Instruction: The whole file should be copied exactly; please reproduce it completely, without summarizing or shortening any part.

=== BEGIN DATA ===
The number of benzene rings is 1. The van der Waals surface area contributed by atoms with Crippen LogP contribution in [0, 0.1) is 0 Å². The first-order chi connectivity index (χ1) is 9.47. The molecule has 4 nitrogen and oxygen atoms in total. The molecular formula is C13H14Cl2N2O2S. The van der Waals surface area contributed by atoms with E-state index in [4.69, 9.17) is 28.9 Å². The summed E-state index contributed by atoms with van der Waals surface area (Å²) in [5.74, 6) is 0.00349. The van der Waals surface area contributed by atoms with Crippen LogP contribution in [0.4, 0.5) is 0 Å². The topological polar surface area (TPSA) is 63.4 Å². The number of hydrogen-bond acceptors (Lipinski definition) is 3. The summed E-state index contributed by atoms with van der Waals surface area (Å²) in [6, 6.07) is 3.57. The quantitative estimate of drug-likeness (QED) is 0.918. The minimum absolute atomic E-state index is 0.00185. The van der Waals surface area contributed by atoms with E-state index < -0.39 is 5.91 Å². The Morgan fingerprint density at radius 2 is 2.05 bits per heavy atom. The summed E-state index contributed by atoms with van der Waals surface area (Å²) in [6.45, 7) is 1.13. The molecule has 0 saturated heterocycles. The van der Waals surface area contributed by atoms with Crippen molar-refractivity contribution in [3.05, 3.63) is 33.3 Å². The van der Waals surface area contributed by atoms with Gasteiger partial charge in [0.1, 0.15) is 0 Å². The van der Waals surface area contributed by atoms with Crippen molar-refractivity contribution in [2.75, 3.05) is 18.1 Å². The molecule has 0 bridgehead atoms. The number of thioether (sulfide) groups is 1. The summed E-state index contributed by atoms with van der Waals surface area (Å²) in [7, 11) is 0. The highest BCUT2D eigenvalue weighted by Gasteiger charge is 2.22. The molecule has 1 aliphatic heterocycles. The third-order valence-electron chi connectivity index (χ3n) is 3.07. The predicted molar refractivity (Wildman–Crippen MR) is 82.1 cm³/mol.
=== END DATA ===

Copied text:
The number of benzene rings is 1. The van der Waals surface area contributed by atoms with Crippen LogP contribution in [0, 0.1) is 0 Å². The first-order chi connectivity index (χ1) is 9.47. The molecule has 4 nitrogen and oxygen atoms in total. The molecular formula is C13H14Cl2N2O2S. The van der Waals surface area contributed by atoms with E-state index in [4.69, 9.17) is 28.9 Å². The summed E-state index contributed by atoms with van der Waals surface area (Å²) in [5.74, 6) is 0.00349. The van der Waals surface area contributed by atoms with Crippen LogP contribution in [0.4, 0.5) is 0 Å². The topological polar surface area (TPSA) is 63.4 Å². The number of hydrogen-bond acceptors (Lipinski definition) is 3. The summed E-state index contributed by atoms with van der Waals surface area (Å²) in [6, 6.07) is 3.57. The quantitative estimate of drug-likeness (QED) is 0.918. The minimum absolute atomic E-state index is 0.00185. The van der Waals surface area contributed by atoms with E-state index < -0.39 is 5.91 Å². The Morgan fingerprint density at radius 2 is 2.05 bits per heavy atom. The summed E-state index contributed by atoms with van der Waals surface area (Å²) in [6.45, 7) is 1.13. The molecule has 0 saturated heterocycles. The van der Waals surface area contributed by atoms with Crippen molar-refractivity contribution in [3.05, 3.63) is 33.3 Å². The van der Waals surface area contributed by atoms with Gasteiger partial charge in [0.1, 0.15) is 0 Å². The van der Waals surface area contributed by atoms with Crippen molar-refractivity contribution in [2.75, 3.05) is 18.1 Å². The molecule has 0 bridgehead atoms. The number of thioether (sulfide) groups is 1. The summed E-state index contributed by atoms with van der Waals surface area (Å²) in [7, 11) is 0. The highest BCUT2D eigenvalue weighted by Gasteiger charge is 2.22. The molecule has 1 aliphatic heterocycles. The third-order valence-electron chi connectivity index (χ3n) is 3.07. The predicted molar refractivity (Wildman–Crippen MR) is 82.1 cm³/mol.